The changes are anathema to Daisy Anarchy (her real name, she says), who heads the local Sex Workers Organized for Labor and Civil Rights, a labor union. The 42-year-old retired stripper says that with all the recent upgrades, transgender residents of all professions have been increasingly harassed.

Ms. Anarchy says she frequently consults with Mr. Sycamore to figure out ways to stop beautification efforts. She attends neighborhood meetings held by the likes of Ms. Abst in order to disrupt the gatherings, loudly seeking to refocus the proceedings on her agenda of rights for sex workers. "I'm giving voice to the voiceless," Ms. Anarchy says.

Some Tenderloin traditional residents like the changes. Tamara Ching, a transgender former prostitute who has lived in the Tenderloin for 13 years, says she is sick of the brazen drug use in public areas, and welcomes the improvements. "Honey, yes, we got drug dealers, crazy people and prostitutes with razors in their purses," says the 57-year-old. "Change is good, as long as tolerance remains."

When Ms. Abst, the architecture-firm owner, moved to Polk Street in 1999, she knew the neighborhood's reputation. But she persisted because of the affordable building she found. She and her husband turned the building's ground floor into an office for their firm, Case Plus Abst Architects; the upstairs loft became their living space.

But by 2002, Ms. Abst was weary of the patrons of the neighboring homeless shelter, who she says often used drugs in an alley between the buildings and treated her doorway as a restroom. That year, she created the Lower Polk Neighbors community organization. Comprising 35 residents and business owners, the group successfully petitioned the city for more street cleaning and pushed to shut down a needle-exchange program operated by a nonprofit out of the alley.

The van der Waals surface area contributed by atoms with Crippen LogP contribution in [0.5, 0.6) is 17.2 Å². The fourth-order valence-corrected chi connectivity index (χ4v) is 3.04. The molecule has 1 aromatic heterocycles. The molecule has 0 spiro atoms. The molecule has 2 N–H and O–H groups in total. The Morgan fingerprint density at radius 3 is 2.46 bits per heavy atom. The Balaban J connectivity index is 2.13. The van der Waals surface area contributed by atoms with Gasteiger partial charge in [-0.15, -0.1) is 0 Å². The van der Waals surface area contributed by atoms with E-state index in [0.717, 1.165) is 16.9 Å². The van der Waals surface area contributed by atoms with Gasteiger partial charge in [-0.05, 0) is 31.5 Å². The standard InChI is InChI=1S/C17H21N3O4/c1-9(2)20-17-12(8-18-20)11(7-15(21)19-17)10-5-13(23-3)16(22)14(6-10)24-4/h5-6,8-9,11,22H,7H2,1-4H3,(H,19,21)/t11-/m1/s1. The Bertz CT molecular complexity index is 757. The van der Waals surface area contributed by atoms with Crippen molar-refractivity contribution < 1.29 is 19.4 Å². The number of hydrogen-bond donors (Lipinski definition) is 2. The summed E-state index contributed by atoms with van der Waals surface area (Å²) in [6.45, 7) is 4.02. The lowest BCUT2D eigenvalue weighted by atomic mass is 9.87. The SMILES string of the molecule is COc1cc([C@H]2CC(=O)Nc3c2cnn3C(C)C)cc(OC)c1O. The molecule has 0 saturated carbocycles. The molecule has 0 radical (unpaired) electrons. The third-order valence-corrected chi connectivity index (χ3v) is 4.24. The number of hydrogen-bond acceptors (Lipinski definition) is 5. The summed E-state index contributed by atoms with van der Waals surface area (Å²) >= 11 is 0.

Last year, Lower Polk Neighbors began implementing a plan to plant 400 trees around the Tenderloin's western edge, a largely treeless area rife with drug sales. Ms. Abst enlisted a local organization for homeless youth to get the program started, paying each kid $6 a day. The first project: plant two palm trees in front of her own building. Ms. Abst, whose group has planted 26 trees so far, says her cleanup efforts will ultimately benefit the whole neighborhood. "It needed to be done," she says. "It was like the city had forgotten about this neighborhood. It was filthy."

But the tree campaign struck a sour note at Gay Shame. The youths were hired "to do grunt work, and what they should be learning is computer skills or learning how to be an architect, not planting palm trees," fumes Mr. Sycamore. "It's exploitation."

By March of last year, "wanted" posters and pamphlets were circulating featuring Ms. Abst's smiling face and accusing her of "forcing homeless youth into the planting of palm trees." The poster encouraged residents to call a phone number if they spotted her. The number was fictitious, but Ms. Abst says the posters frightened her and focused a lot of negative attention on her in the neighborhood.

Mr. Sycamore says the poster was meant as a "prank," and he isn't sorry. He says his organization's most recent meeting to strategize, in May, didn't result in action. But the group is still looking for new ways to capitalize on the attention drummed up by the poster campaign.

Ms. Abst says she isn't giving up. Her organization is building alliances with other community groups to help clean up the neighborhood. "I've caught hell for trying to do something about" the neighborhood's grime, she says. But "I'm fine with that."